Angkor, Cambodia, Siem Reap, Travel

The Temples of Angkor

November 29, 2016

While some people choose to spend several days exploring the many beautiful ancient constructions strewn across the archeological site of Angkor, we opted for one day, which in the sweltering heat was plenty for us.

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Depending on which website you visit, Angkor Wat is either one of the seven wonders of the world, an honorary eighth wonder of the world or a new seventh wonder of the world.  Regardless of its official ranking, it’s pretty easy to see why this place is regarded as one of the most fantastic places on the planet.

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What a lot of people (including us) don’t realise before visiting is that Angkor is a huge archeological complex in which there are many many temples and ruins.  Instead,  people tend to assume that Angkor Wat, the centrepiece of Angkor, is all there is to see.  Some of the ruins are in better shape than others and some are much more well hidden, but it would be a huge mistake to visit Angkor Wat without stopping in on its neighbours.

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Despite rising at an ungodly hour in order to catch the sun rise over Angkor Wat and snap the infamous shot of the sun above the central gopura, we had a cloudy morning and despite overhearing a tourist ask someone “is that the sun over there?” as she pointed to a lightish bit of cloud, we most certainly did not get the shot.  No prob tho because google images.

It wasn’t hard to see why tourists flock to see the wonder of Angkor Wat.

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We did struggle at first to take in our surroundings, without being distracted by the huge amount of tourists, many of whom appeared to be more interested in how they looked in front of the temple rather than how the temple itself actually looked.  Nothing wrong with a selfie here and there to remember an occasion but a sea of selfies…well that’s when it starts to feel a bit narcissistic.  Anyway…we took off our judgemental hats and made our way around the grounds.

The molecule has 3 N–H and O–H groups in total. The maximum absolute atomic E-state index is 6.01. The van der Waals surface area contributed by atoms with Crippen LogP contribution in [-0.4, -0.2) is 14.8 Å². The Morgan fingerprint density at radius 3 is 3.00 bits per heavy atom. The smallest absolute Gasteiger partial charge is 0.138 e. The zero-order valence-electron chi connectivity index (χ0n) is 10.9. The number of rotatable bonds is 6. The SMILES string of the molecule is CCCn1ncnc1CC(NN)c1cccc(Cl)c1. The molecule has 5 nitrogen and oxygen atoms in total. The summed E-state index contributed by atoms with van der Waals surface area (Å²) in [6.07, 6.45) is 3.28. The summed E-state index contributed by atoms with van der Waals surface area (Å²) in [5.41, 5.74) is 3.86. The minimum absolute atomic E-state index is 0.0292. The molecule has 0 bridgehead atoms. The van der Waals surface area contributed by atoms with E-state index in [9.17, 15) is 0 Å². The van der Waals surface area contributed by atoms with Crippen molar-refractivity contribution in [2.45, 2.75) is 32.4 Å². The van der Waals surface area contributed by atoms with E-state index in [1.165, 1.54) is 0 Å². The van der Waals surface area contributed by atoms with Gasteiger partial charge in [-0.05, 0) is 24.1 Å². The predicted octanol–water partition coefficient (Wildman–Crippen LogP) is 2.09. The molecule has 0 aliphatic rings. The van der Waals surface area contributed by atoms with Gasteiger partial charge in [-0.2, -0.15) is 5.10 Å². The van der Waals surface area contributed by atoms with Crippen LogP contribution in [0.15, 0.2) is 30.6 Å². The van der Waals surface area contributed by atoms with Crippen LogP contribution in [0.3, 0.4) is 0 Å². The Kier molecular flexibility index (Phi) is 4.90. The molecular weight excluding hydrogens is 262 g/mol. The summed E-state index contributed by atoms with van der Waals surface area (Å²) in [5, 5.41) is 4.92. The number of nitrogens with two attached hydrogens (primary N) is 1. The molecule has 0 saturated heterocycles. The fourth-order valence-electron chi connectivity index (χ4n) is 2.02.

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Not only was Angkor Wat beautiful, it was totally baffling trying to imagine how it was designed and built in the 12th century.  The intricate carvings and the unfathomable symmetry on such a grand scale totally blew us away.

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Once we had wandered around, climbed up and closely inspected Angor Wat, we visted the hauntingly beautiful Ta Prohm, which famously featured in the film Tomb Raider.  Crumbling blocks of rock were covered in glowing green moss and trees wrapped around sections of the temple, giving it a suffocating hug which was slowly tearing it down.

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In one spot, a tree even appears to grow out of one of the sections of the temple.

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Wandering around the grounds of Ta Prohm was like wandering round a film set, which obviously we were, but it almost didn’t feel real.  The place felt eerie in a wonderful way and once again the mastery of the builders left us totally in awe.

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Our next destination was Bayon Temple which was my absolute favourite.  Bayon is famous for having huge stone faces of the Bodhisattva Avalokiteshvara which are on all four sides of the temple’s many huge pillars that rise out of the top. It is believed that the smiling faces look out in all directions to keep watch over the city.  The photos of this beautiful place speak for themselves…

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Our final stop was Baphuon which we literally stumbled upon just before the sun began to set.  The place was pretty much deserted so he we had a peaceful and undisturbed walk around the grounds.  For many years this temple was closed and restoration took place over 21 years before the reopening in 2011.

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In order to make our way around the temple complex, we hired a tuktuk driver for 20 dollars (for the whole day), who dropped us at the ticket booth when it opened early in the morning and drove us to a few spots.  It’s also possible to cycle around, but at the time of year we were there it was just too hot to spend the day on a bike!

 

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